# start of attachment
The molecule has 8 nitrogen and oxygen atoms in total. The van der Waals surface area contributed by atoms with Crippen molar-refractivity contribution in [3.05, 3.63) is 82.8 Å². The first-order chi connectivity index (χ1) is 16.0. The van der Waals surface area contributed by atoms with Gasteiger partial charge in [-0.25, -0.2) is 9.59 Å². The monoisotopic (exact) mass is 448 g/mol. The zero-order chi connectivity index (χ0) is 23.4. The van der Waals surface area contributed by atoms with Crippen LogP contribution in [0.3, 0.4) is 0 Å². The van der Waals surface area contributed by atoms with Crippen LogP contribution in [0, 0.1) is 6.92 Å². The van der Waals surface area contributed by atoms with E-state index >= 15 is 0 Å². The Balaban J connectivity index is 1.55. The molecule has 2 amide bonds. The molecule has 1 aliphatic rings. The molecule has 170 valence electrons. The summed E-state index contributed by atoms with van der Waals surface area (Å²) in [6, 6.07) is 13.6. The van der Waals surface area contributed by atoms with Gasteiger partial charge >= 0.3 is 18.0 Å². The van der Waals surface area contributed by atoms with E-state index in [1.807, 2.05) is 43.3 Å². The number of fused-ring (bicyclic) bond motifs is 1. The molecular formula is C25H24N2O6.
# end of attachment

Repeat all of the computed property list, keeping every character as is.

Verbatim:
The molecule has 8 nitrogen and oxygen atoms in total. The van der Waals surface area contributed by atoms with Crippen molar-refractivity contribution in [3.05, 3.63) is 82.8 Å². The first-order chi connectivity index (χ1) is 16.0. The van der Waals surface area contributed by atoms with Gasteiger partial charge in [-0.25, -0.2) is 9.59 Å². The monoisotopic (exact) mass is 448 g/mol. The zero-order chi connectivity index (χ0) is 23.4. The van der Waals surface area contributed by atoms with Crippen LogP contribution in [0.3, 0.4) is 0 Å². The van der Waals surface area contributed by atoms with Crippen LogP contribution in [0, 0.1) is 6.92 Å². The van der Waals surface area contributed by atoms with E-state index >= 15 is 0 Å². The Balaban J connectivity index is 1.55. The molecule has 2 amide bonds. The molecule has 1 aliphatic rings. The molecule has 170 valence electrons. The summed E-state index contributed by atoms with van der Waals surface area (Å²) in [6, 6.07) is 13.6. The van der Waals surface area contributed by atoms with Gasteiger partial charge >= 0.3 is 18.0 Å². The van der Waals surface area contributed by atoms with E-state index in [1.807, 2.05) is 43.3 Å². The number of fused-ring (bicyclic) bond motifs is 1. The molecular formula is C25H24N2O6.